These two 1920's bottles pictured are embossed M. J. Harlow , Margate which is a Margate mineral water company that no longer exists . The initials standing for Michael James Harlow who as records show was in business in late 1877 producing mineral waters from the old brewery at 94 High Street, Margate. Today the site is occupied by W.H.Smith.
Harlow's position at the 94 high street was well placed for trade and like all mineral water business's in the town, Harlow prospered well due to the Victorian holiday trade. By 1898 the business moved to larger premises with a manufacturing plant and offices in Chaucer Road, Margate. Many people may be unfamiliar with this address which in 1901 became Addiscombe Road after some of the streets in Margate were renamed. The directory in Margate library does list the business as trading from 33 Addiscombe Road, Margate in 1901.
Trading from Addiscombe Road, Harlow soon became a major player in the Margate mineral water trade competing with the likes of Reeve & Co , Hawley Street and Barrett & Co, Eaton Road supplying the hotel trade and visitor destinations with mineral waters and ginger beer. Harlow bottles carried the heavy embossment MJH which was very distinctive and appeared on most bottles. The bottles pictured are the crown cap type which the company used up until 1924 when the business closed due to difficult trading conditions due to the post first world war slump that hit the holiday trade. The site was taken over by Barrett & Co who remained manufacturing on the site until the 1980's.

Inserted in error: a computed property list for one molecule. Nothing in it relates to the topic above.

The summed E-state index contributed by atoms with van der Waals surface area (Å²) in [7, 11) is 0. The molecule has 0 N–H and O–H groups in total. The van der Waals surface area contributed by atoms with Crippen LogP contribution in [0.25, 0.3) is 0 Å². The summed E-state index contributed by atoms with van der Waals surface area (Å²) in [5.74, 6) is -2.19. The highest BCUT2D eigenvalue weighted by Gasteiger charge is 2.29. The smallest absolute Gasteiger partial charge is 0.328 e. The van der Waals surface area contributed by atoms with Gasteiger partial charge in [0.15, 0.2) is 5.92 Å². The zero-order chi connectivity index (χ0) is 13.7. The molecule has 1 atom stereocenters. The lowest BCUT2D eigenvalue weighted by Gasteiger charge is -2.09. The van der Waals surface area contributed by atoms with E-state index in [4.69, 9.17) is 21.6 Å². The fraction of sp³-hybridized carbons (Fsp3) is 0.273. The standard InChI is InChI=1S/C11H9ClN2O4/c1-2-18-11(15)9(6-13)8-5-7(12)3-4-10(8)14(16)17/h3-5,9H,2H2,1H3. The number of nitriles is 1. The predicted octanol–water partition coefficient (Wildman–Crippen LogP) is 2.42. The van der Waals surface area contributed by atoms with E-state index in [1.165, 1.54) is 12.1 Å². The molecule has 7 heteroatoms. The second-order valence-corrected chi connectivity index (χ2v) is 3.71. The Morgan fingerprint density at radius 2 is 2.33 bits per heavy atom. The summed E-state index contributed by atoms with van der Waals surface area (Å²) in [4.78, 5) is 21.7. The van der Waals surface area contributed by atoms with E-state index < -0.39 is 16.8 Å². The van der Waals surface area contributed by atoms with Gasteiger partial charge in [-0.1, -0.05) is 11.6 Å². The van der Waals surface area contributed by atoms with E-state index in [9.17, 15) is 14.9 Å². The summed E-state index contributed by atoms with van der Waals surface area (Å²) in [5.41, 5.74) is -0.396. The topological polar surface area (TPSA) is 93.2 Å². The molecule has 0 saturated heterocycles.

M J Harlow used many glass bottle designs like aqua embossed Hamiltons which in the early years were acid etched . Other glass bottles included aqua embossed Codd's, aqua embossed internal screw top cylinder, green embossed dumpy seltzer and aqua embossed Sykes Mcvay. In my time I have came across every example of each except the Sykes Mcvay which is a very rare find. I have also found fragments bearing the address 94 High Street, Margate in the cave at Kingsgate that collapsed in 1978 and collapsed again in 1998 due to subsidence.
Today many of the bottles disposed of from the Chaucer Road / Addiscombe Road site remain buried under the raised ground besides Dane Park that links Thanet Road Margate with the bottom of Wildernesss Hill, Margate when the artificial rock face at Dane Park was also constructed close to the pond.